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The specific bimodality of speech

To sum up these various psycholinguistic findings: As concerning speaker localization, vision is dominant on audition; for speaker comprehension, vision greatly improves intelligibility, especially when acoustics is degraded and/or the message is complex; this speech-reading benefit generally holds even when the channels are slightly desynchronized; due to articulatory anticipation, the eye often receives information before the ear, and seems to take advantage of it; and finally, as for localization, vision can bias auditory comprehension, as in the McGurk effect. The Motor Theory of speech perception supposes that we have an innate knowledge of how to produce speech [187]. Recently, in a chapter of a book devoted to the reexamination of this theory, Summerfield suggested that the human ability to lipread could also be innate [333]. His assumption allows a partial explanation of the large variability observed in human performance at speech-reading, as this ability seems to be related to the visual performance capacities of the subject [76,295].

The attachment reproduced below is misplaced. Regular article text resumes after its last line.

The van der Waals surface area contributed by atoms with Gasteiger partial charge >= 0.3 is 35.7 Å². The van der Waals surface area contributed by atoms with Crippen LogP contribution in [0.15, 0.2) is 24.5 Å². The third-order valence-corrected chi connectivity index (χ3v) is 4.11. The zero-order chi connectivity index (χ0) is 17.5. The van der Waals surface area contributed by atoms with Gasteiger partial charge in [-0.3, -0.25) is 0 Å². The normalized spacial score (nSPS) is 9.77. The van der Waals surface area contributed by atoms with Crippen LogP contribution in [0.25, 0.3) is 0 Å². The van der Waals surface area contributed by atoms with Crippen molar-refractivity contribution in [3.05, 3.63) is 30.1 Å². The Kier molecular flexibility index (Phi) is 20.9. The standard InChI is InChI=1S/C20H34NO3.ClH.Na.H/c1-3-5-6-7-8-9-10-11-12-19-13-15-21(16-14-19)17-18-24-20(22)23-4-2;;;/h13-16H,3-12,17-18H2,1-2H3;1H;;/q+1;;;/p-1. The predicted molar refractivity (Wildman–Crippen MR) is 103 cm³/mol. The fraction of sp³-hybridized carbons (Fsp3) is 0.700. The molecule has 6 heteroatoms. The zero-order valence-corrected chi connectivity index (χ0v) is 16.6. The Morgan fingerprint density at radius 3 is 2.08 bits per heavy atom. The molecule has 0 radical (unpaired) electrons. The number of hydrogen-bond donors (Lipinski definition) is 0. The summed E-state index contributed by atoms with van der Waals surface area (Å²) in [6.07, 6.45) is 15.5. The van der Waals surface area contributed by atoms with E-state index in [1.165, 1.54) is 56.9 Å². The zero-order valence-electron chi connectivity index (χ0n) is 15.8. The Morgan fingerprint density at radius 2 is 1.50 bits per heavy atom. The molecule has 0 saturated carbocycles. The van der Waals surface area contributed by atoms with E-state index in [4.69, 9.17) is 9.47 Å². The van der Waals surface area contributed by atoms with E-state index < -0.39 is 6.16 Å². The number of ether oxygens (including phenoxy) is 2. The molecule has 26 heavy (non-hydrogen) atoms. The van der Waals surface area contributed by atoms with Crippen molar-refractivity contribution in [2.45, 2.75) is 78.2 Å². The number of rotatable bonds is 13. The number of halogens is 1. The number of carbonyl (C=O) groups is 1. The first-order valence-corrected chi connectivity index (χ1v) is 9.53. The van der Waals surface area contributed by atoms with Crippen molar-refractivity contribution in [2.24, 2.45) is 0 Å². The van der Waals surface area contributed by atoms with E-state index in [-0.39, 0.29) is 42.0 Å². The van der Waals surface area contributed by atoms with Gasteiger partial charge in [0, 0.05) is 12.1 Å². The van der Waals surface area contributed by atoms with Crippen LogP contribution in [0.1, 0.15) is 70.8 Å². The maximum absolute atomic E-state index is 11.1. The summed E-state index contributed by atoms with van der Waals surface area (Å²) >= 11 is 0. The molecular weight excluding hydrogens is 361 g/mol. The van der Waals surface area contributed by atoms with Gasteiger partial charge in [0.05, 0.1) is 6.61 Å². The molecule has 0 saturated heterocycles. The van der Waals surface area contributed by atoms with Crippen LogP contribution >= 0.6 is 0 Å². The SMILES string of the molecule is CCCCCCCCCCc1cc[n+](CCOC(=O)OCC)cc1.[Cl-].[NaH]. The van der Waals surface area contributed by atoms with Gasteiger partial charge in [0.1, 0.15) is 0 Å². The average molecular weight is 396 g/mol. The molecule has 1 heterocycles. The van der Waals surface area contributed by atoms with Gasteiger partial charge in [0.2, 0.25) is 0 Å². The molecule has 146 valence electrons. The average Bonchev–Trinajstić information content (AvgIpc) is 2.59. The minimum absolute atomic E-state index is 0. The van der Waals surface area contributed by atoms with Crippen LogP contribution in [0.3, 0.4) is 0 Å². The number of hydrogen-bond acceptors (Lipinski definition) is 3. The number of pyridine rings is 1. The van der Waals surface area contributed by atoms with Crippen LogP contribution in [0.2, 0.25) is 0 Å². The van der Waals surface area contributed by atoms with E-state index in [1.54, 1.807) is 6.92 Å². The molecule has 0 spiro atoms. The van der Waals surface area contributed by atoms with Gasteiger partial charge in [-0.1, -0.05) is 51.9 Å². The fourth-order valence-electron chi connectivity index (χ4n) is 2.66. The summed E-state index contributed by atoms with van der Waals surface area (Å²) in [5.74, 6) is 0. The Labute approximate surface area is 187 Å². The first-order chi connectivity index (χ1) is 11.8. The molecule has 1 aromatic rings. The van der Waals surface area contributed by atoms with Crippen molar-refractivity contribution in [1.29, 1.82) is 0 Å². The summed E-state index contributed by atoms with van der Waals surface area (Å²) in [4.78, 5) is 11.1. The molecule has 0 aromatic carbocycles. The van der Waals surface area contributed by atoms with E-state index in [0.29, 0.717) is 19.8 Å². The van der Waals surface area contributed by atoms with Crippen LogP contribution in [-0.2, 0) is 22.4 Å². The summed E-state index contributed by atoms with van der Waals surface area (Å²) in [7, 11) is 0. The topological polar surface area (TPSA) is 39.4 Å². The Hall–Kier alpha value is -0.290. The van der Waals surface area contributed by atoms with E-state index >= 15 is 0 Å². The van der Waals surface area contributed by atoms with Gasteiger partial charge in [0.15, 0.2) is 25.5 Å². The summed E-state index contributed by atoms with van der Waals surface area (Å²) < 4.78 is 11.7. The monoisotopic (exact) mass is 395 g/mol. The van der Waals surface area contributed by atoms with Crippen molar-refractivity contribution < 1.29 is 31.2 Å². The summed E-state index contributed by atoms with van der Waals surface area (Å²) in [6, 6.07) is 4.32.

Summerfield also hypothesized that evolutionary pressure could have led to refined auditory abilities for biologically significant sounds, but not for lipreading abilities. Therefore, whatever the innate encoding of speech, whether in an auditory or visual form, an intermediate stage of motor command coding allowing us to perceive speech would provide us not only with the coherence of acoustic and visual signals in a common metric, but also with an improvement in the processing of the speech percept (whose final storage pattern is still an open question). This is my interpretation of the famous formula ``Perceiving is acting'', recently revised by Viviani and Stucchi [347] into ``Perceiving is knowing how to act''.

Esprit Project 8579/MIAMI (Schomaker et al., '95)
Thu May 18 16:00:17 MET DST 1995